Abstract. Coulomb’s law tells that like charges repel and unlike charges attract.  I will convince you by showing my own experimental and simulation results on charged colloids that like-charges attract under certain conditions viz., in the presence of   large number of counterions.  Direct measurements of pair-potential between like charged colloids have shown existence of long-range attraction in addition to the usual screened Coulomb repulsion. Though counterions are known to mediate the attraction, the exact mechanism of attraction still needs to be modelled and understood.

      The prime aim of this talk is to share with you all the excitement in establishing the “Like likes Like” through experiments using home built set-up and own simulation codes.

    • Wed
      5:30 pmConference Room

      Speaker. Prof. Pramod S. Mehta
      Title: To Breathe or Drive

      Abstract. The talk will trace the history of engines from inception to the present and bring out various challenges faced in the course of its development. The role of science and technology in sustaining mobility without further suffocation will be highlighted and future prospects discussed.

    • Wed
      5:30 pmConference Room

      Speaker. Dr. Padmesh A.
      Title: Designs For Purpose: Nature is a Brilliant Designer!

      Abstract. The talk will introduce you through different molecular assemblies ( specifically the macromolecules) in living systems, their organisation and functions, giving emphasize on PROTEINS (polypeptides). To conclude, a small polypeptide is investigated to understand its structural preference.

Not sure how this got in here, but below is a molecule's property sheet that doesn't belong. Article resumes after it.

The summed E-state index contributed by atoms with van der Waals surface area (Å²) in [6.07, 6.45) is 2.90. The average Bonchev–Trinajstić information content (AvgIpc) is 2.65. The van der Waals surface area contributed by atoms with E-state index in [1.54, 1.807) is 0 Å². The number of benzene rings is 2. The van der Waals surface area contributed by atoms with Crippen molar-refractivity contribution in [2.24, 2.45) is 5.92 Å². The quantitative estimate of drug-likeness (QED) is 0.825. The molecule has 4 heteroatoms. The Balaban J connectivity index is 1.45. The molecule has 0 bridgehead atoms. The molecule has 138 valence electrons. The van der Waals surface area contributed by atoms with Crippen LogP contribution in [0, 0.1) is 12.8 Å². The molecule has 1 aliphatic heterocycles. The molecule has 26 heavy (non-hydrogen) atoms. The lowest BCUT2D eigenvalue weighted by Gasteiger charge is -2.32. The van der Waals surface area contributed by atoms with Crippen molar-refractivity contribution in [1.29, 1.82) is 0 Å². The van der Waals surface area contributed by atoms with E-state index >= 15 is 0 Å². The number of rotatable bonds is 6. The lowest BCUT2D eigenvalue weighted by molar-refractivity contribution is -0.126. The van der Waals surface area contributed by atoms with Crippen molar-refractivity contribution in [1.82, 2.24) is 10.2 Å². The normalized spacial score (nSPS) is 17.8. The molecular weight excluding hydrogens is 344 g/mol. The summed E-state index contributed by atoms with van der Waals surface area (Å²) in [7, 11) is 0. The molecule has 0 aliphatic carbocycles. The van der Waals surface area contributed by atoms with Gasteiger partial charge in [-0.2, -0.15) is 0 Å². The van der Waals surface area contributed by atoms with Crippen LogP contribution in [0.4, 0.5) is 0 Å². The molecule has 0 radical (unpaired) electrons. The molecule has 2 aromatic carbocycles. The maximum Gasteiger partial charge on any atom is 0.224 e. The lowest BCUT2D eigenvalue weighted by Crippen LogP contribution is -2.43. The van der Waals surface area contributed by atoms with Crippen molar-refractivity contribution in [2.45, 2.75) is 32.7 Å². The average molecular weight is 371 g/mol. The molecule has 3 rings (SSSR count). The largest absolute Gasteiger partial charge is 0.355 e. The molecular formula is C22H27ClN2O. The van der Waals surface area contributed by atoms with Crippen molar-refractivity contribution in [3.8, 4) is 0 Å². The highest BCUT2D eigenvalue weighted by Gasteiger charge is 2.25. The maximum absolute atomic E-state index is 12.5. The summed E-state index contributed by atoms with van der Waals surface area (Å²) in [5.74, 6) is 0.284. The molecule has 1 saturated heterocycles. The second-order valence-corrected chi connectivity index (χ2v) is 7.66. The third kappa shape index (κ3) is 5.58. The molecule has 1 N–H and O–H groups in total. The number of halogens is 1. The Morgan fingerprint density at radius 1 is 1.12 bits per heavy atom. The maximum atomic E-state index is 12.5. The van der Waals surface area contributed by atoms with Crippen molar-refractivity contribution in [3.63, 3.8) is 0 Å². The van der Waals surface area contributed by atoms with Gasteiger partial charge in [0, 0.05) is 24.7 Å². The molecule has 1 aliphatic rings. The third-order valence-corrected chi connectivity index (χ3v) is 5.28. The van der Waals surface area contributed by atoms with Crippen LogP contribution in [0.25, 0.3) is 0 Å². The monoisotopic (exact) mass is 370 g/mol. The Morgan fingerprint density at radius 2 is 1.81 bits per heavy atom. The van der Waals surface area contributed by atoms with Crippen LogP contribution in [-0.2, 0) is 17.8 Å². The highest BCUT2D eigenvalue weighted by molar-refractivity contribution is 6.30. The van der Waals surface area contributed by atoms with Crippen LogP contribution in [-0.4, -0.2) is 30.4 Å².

• Mon
      5:30 pmConference Room
      Speaker. Dr. Swaroop Sahoo
      Title. Electronic Warfare during World War II
      Abstract. During World War II various countries attained varied level of technological expertise. The technological expertise or readiness covered various fields of science and technology. Some of the fields with lot of research activities, inventions, design and experiments were electronic warfare and navigational technology.
      This talk will give an introduction to various electronic warfare techniques, related hardware inventions and uses. It will also provide an insight into the war doctrines of countries and resultant uses of electronic warfare of 1935-45. This talk will also introduce the basic details of the navigational technology used by guided bombers (for bombing and landing) and first missiles (V1 and V2) of World War 2 years.


    • Wed
      5:30 pmConference Room
      Speaker. Dr. Deepu P
      Title. Pee-dynamics
      Abstract. Dr. David Hu and his team recently showed that nearly all mammals take 21 s to empty their bladder irrespective of their body size. This discussion will reveal a conspiracy between isometry of the urinary system and hydrodynamics of urination to achieve this invariance.